Tuesday, September 20, 2016

Darius I

 Our most recent lesson in our history curriculum (The Mystery of History, Volume I) was on Darius I, king of the Persian Empire beginning in 522 B.C. (Lesson 67).  We learned a lot of great information about him from our text, but this post is about the materials we supplemented our lesson with.
First, we read more about the Persian Empire in The Usborne Encyclopedia of World History (pages 152-153).
This map shows the expanse of the empire.
One of Darius I's many accomplishments was his improvement of roads.  The Royal Road was the most impressive, stretching 1,680 miles across the empire, and was used for Darius to send messages across his kingdom.  It truly served as the first postal service.
This picture shows King Darius and his son, Xerxes, husband of Queen Esther from the Bible.
 He was famed also for his construction of the great Apadana Palace at Persepolis.  It could hold 10,000 people.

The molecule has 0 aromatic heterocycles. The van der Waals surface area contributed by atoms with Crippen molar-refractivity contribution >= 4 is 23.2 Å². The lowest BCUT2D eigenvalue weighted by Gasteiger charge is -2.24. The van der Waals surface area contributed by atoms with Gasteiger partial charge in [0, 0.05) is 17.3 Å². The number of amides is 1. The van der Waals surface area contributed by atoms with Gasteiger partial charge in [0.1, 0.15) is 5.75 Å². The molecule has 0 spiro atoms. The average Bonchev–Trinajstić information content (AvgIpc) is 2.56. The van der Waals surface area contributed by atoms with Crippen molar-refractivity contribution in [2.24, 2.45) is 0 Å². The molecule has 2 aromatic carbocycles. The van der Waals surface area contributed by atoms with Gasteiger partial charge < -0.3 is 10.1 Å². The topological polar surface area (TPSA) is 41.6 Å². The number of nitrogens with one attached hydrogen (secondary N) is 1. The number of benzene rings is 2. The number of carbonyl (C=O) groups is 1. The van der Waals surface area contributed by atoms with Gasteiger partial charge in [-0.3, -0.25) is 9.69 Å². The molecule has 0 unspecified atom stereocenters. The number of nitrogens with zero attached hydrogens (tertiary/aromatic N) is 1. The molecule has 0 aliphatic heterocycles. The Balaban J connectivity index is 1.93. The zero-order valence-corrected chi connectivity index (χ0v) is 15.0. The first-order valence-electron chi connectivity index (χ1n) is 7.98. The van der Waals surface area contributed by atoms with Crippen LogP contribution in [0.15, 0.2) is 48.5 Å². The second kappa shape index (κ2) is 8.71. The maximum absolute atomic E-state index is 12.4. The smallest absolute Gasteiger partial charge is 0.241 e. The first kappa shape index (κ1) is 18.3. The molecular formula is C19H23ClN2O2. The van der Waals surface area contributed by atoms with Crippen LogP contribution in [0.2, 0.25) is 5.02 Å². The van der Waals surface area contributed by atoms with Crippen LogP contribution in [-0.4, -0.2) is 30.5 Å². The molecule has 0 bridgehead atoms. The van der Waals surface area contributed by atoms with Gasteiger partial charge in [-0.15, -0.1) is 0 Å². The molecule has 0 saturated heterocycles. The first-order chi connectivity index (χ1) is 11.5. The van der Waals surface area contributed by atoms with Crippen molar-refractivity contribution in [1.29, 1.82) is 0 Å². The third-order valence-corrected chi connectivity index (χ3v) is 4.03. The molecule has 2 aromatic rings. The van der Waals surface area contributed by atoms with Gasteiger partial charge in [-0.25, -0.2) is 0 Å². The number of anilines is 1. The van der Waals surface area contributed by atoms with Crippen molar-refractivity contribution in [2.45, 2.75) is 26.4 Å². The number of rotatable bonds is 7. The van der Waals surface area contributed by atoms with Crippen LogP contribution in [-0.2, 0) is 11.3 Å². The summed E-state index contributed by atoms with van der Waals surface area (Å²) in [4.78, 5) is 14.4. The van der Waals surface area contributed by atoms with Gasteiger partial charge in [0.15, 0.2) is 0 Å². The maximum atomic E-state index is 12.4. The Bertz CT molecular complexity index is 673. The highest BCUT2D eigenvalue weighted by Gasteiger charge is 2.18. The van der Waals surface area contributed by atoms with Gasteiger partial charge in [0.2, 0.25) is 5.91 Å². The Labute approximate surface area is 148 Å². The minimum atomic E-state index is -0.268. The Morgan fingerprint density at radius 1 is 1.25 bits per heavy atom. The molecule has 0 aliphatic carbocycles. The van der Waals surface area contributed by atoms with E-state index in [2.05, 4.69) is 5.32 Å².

The next resource we used was this publication by National Geographic: The Most Influential Figures of Ancient History.  We read about Darius I on pages 24-27.
 He introduced the use of silver and gold coins throughout Persia.  This coin features his likeness.
 This is a present-day photo of what is left of his Apadana Palace (in Iran).
After our reading, we dressed up King Darius and a couple of his guards in our Usborne Sticker Dressing: Warriors sticker book (pages 4-5).
Looks great, Mags!  (You can see him standing in front of his palace at Persepolis.)
Happy studying!

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